Laboratory handsheets were made individually from the refined pulps of white poplar, wheat straw, and blends of the two pulp types at ratios of 50:50, 25:75, and 75:25. Handsheets were made at a grammage of 60 g•m-2 in accordance with TAPPI T 205 (2002). Physical and mechanical testing of the handsheets was conducted using the relevant TAPPI test methods:

  • Physical testing of pulp handsheets: TAPPI T220 (2001)
  • Standard conditioning and testing atmosphere: TAPPI T402 (2003)
  • Grammage of paper and paperboard: TAPPI T410 (2008)
  • Bursting strength of paper: TAPPI T403 (2002)
  • Internal tearing resistance of paper: TAPPI T414 (2004)
  • Tensile breaking properties of paper and paperboard: TAPPI T494 (2001)

Commercial Newsprint

Commercial newsprint is currently produced by Mazandaran Wood and Paper Industries (MWPI) from a mixture of hardwood CMP and 17% imported bleached softwood kraft pulp in Iran (Resalati 2006). CMPs produced from poplar and wheat straw were compared with properties of the newsprint as control as follows:

Brightness: 51%, opacity: 91%, yellowness: 10%, burst index: 1.55 kPa.m2/g, breaking length: 4 km, and tear index: 5 mN.m2/g.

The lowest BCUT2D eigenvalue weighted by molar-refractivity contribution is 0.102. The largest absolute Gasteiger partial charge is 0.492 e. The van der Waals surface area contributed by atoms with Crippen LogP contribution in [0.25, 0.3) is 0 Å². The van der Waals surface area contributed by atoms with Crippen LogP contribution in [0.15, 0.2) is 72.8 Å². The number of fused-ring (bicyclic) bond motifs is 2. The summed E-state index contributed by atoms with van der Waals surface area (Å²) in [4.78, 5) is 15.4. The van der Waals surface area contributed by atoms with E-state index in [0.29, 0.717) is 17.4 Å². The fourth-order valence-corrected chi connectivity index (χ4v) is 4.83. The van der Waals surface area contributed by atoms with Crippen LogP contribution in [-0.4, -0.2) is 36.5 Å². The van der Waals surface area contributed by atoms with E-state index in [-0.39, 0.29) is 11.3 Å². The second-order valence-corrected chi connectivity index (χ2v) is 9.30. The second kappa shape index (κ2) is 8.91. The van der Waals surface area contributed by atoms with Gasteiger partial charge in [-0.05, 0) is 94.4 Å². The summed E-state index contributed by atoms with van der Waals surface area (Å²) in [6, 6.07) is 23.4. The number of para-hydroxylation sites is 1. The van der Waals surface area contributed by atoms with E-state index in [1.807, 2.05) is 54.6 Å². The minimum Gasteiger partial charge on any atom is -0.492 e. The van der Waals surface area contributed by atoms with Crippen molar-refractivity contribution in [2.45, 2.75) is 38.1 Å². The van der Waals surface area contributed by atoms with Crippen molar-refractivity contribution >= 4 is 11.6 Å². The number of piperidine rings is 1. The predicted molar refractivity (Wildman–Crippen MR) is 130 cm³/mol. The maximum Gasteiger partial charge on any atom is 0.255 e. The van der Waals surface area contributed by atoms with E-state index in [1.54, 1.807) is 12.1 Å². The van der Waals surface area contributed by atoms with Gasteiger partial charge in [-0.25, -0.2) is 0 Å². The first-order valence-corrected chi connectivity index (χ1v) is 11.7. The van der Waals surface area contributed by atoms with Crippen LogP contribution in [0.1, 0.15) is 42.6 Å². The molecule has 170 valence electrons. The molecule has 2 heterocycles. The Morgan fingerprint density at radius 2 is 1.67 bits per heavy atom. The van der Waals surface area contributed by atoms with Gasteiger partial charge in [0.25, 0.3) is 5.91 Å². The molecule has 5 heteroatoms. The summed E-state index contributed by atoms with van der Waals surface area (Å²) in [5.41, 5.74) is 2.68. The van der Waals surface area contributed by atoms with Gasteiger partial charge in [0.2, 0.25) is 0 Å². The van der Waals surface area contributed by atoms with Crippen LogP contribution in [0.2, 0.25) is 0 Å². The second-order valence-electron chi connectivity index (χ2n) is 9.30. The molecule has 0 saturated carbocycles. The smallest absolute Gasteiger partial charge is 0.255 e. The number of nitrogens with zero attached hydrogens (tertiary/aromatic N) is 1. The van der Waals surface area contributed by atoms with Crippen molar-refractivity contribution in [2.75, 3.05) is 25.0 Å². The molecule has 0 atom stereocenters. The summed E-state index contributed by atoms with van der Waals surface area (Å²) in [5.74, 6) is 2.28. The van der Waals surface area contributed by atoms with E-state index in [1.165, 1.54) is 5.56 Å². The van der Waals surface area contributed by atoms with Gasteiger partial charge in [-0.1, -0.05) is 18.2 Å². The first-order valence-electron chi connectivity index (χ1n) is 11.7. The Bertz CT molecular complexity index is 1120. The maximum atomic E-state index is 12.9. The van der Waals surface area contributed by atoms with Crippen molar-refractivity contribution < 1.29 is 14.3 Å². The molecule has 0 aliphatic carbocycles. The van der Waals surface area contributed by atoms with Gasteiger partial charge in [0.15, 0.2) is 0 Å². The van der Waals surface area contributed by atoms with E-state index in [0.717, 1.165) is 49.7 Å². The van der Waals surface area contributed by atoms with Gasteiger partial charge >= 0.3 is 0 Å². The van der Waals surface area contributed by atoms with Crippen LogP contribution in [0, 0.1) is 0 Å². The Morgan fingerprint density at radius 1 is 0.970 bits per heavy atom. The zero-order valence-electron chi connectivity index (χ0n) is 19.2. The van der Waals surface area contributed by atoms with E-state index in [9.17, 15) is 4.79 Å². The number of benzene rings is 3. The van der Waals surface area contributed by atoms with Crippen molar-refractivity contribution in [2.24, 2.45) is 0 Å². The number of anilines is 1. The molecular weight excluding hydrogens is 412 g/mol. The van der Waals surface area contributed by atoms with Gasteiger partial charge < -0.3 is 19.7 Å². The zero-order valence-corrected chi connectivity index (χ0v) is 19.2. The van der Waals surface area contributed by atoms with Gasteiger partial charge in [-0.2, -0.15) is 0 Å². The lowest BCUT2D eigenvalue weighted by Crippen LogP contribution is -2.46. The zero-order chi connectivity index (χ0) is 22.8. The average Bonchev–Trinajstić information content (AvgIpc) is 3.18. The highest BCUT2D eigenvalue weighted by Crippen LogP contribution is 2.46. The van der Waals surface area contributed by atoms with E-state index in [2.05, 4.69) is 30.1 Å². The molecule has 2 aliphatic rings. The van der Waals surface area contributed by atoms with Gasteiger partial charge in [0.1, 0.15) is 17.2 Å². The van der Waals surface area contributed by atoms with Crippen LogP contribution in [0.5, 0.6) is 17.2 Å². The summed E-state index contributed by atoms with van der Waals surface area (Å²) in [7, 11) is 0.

Statistical Analysis

Statistical data analysis was performed using SPSS 15.0 software (SPSS Inc., Chicago, IL, USA). Factorial experiments were performed using completely randomized design (CRD). The average values of accepted yield, strength, and optical properties were compared and grouped using the Duncan multiple-range test (DMRT) at p ≤ 0.05, if there was significant difference among the averages. DMRT makes use of the studentized range distribution in order to determine critical values for comparisons between means.



The utilization of non-woods, particularly wheat straw, for pulp and paper production has some benefits, but also some problems. Soda pulping of wheat straw has some deficiencies, such as low pulp yield, the need for high chemical pulping temperature (and pressurization), and problems with the recovery of spent pulping liquors (Jahan Latibari et al. 2012). The pulp yields from CMP at various conditions for wheat straw and white poplar are shown in Table 1. Nine trials for each raw material were obtained using the various CMP conditions. The variations of accepted yield ranged from 80.9% to 85.9% for white poplar pulp (WPP), which is similar to the literature (Habibi et al. 2013). The range was lower for wheat straw pulp (WSP) (54.3% to 61%), but was higher than other published studies (Moradian et al. 2003; Singh et al. 2011; Jahan Latibari et al. 2012) because of the CMP conditions and the chemical usage. WSP yield was between the yields of WSP produced individually by sodium sulfite and sodium hydroxide (Moradian et al. 2003). The low fiber content in wheat straw (39.20%), high proportion of parenchyma (32.10%) and epidermal cells (23.56%), as well as the high solubility in sodium hydroxide, can explain the low yield of WSP compared with WPP (Singh et al. 2011).